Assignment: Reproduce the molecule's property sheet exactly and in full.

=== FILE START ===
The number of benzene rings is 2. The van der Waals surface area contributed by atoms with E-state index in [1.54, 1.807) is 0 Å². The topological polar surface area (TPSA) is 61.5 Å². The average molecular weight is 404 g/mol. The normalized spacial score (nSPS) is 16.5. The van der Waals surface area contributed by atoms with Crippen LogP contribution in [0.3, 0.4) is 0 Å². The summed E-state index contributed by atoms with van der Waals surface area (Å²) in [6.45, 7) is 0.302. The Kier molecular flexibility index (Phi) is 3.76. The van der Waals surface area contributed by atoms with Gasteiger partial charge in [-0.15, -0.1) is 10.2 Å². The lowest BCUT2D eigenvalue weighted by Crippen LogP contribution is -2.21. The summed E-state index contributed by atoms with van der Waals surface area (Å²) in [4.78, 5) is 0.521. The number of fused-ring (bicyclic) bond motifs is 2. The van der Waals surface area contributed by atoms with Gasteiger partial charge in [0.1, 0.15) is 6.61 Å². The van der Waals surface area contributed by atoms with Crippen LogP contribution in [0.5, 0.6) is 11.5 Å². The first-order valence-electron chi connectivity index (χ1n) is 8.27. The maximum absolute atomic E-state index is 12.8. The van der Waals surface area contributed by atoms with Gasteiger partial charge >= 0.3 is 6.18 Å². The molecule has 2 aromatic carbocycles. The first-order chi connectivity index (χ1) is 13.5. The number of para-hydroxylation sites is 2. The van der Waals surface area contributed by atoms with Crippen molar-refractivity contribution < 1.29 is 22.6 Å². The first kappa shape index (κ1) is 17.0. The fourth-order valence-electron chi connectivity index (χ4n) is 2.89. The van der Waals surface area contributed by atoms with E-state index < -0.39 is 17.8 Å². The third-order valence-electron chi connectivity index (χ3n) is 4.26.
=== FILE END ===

The number of benzene rings is 2. The van der Waals surface area contributed by atoms with E-state index in [1.54, 1.807) is 0 Å². The topological polar surface area (TPSA) is 61.5 Å². The average molecular weight is 404 g/mol. The normalized spacial score (nSPS) is 16.5. The van der Waals surface area contributed by atoms with Crippen LogP contribution in [0.3, 0.4) is 0 Å². The summed E-state index contributed by atoms with van der Waals surface area (Å²) in [6.45, 7) is 0.302. The Kier molecular flexibility index (Phi) is 3.76. The van der Waals surface area contributed by atoms with Gasteiger partial charge in [-0.15, -0.1) is 10.2 Å². The lowest BCUT2D eigenvalue weighted by Crippen LogP contribution is -2.21. The summed E-state index contributed by atoms with van der Waals surface area (Å²) in [4.78, 5) is 0.521. The number of fused-ring (bicyclic) bond motifs is 2. The van der Waals surface area contributed by atoms with Gasteiger partial charge in [0.1, 0.15) is 6.61 Å². The van der Waals surface area contributed by atoms with Crippen LogP contribution in [0.5, 0.6) is 11.5 Å². The first-order valence-electron chi connectivity index (χ1n) is 8.27. The maximum absolute atomic E-state index is 12.8. The van der Waals surface area contributed by atoms with Gasteiger partial charge >= 0.3 is 6.18 Å². The molecule has 2 aromatic carbocycles. The first-order chi connectivity index (χ1) is 13.5. The number of para-hydroxylation sites is 2. The van der Waals surface area contributed by atoms with Crippen molar-refractivity contribution < 1.29 is 22.6 Å². The first kappa shape index (κ1) is 17.0. The fourth-order valence-electron chi connectivity index (χ4n) is 2.89. The van der Waals surface area contributed by atoms with E-state index < -0.39 is 17.8 Å². The third-order valence-electron chi connectivity index (χ3n) is 4.26.